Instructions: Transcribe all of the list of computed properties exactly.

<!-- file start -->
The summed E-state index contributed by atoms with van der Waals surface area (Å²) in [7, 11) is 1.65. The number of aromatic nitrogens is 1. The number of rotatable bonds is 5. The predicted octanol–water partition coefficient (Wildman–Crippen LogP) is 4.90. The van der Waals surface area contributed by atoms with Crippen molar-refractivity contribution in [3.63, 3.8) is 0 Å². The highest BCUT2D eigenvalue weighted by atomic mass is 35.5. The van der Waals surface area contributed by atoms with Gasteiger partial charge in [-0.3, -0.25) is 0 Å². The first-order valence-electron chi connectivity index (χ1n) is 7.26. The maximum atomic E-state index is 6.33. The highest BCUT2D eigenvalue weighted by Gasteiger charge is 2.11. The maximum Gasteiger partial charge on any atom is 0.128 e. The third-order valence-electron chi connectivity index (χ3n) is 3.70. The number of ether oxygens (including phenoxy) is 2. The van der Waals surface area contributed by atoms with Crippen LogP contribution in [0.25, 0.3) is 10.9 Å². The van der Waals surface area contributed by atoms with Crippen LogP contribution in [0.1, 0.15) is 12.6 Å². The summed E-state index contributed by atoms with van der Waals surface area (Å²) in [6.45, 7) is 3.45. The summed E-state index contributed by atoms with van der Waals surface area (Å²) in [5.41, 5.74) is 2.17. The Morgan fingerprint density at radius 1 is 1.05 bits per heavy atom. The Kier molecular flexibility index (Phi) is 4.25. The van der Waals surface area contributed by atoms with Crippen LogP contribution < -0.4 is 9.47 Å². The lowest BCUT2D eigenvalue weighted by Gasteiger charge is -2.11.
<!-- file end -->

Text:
The summed E-state index contributed by atoms with van der Waals surface area (Å²) in [7, 11) is 1.65. The number of aromatic nitrogens is 1. The number of rotatable bonds is 5. The predicted octanol–water partition coefficient (Wildman–Crippen LogP) is 4.90. The van der Waals surface area contributed by atoms with Crippen molar-refractivity contribution in [3.63, 3.8) is 0 Å². The highest BCUT2D eigenvalue weighted by atomic mass is 35.5. The van der Waals surface area contributed by atoms with Gasteiger partial charge in [-0.3, -0.25) is 0 Å². The first-order valence-electron chi connectivity index (χ1n) is 7.26. The maximum atomic E-state index is 6.33. The highest BCUT2D eigenvalue weighted by Gasteiger charge is 2.11. The maximum Gasteiger partial charge on any atom is 0.128 e. The third-order valence-electron chi connectivity index (χ3n) is 3.70. The number of ether oxygens (including phenoxy) is 2. The van der Waals surface area contributed by atoms with Crippen LogP contribution in [0.25, 0.3) is 10.9 Å². The van der Waals surface area contributed by atoms with Crippen LogP contribution in [0.1, 0.15) is 12.6 Å². The summed E-state index contributed by atoms with van der Waals surface area (Å²) in [6.45, 7) is 3.45. The summed E-state index contributed by atoms with van der Waals surface area (Å²) in [5.41, 5.74) is 2.17. The Morgan fingerprint density at radius 1 is 1.05 bits per heavy atom. The Kier molecular flexibility index (Phi) is 4.25. The van der Waals surface area contributed by atoms with Crippen LogP contribution < -0.4 is 9.47 Å². The lowest BCUT2D eigenvalue weighted by Gasteiger charge is -2.11.